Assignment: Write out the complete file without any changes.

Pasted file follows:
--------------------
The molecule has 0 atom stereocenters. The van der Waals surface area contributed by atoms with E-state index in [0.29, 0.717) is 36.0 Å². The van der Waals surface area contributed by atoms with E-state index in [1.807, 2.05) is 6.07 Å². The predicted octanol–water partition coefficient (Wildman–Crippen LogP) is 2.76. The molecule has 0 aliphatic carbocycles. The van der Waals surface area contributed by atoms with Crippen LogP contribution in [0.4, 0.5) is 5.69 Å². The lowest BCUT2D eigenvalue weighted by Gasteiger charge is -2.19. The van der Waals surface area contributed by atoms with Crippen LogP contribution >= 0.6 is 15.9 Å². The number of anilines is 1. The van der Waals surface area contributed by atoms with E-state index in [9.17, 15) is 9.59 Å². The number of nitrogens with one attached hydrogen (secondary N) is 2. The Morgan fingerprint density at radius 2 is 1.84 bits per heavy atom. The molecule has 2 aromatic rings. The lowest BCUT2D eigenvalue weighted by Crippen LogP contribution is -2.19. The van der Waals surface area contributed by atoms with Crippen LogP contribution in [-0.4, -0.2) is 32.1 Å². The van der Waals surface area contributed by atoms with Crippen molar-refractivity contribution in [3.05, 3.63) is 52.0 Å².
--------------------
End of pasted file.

The molecule has 0 atom stereocenters. The van der Waals surface area contributed by atoms with E-state index in [0.29, 0.717) is 36.0 Å². The van der Waals surface area contributed by atoms with E-state index in [1.807, 2.05) is 6.07 Å². The predicted octanol–water partition coefficient (Wildman–Crippen LogP) is 2.76. The molecule has 0 aliphatic carbocycles. The van der Waals surface area contributed by atoms with Crippen LogP contribution in [0.4, 0.5) is 5.69 Å². The lowest BCUT2D eigenvalue weighted by Gasteiger charge is -2.19. The van der Waals surface area contributed by atoms with Crippen LogP contribution >= 0.6 is 15.9 Å². The number of anilines is 1. The van der Waals surface area contributed by atoms with E-state index in [9.17, 15) is 9.59 Å². The number of nitrogens with one attached hydrogen (secondary N) is 2. The Morgan fingerprint density at radius 2 is 1.84 bits per heavy atom. The molecule has 2 aromatic rings. The lowest BCUT2D eigenvalue weighted by Crippen LogP contribution is -2.19. The van der Waals surface area contributed by atoms with Crippen LogP contribution in [-0.4, -0.2) is 32.1 Å². The van der Waals surface area contributed by atoms with Crippen molar-refractivity contribution in [3.05, 3.63) is 52.0 Å².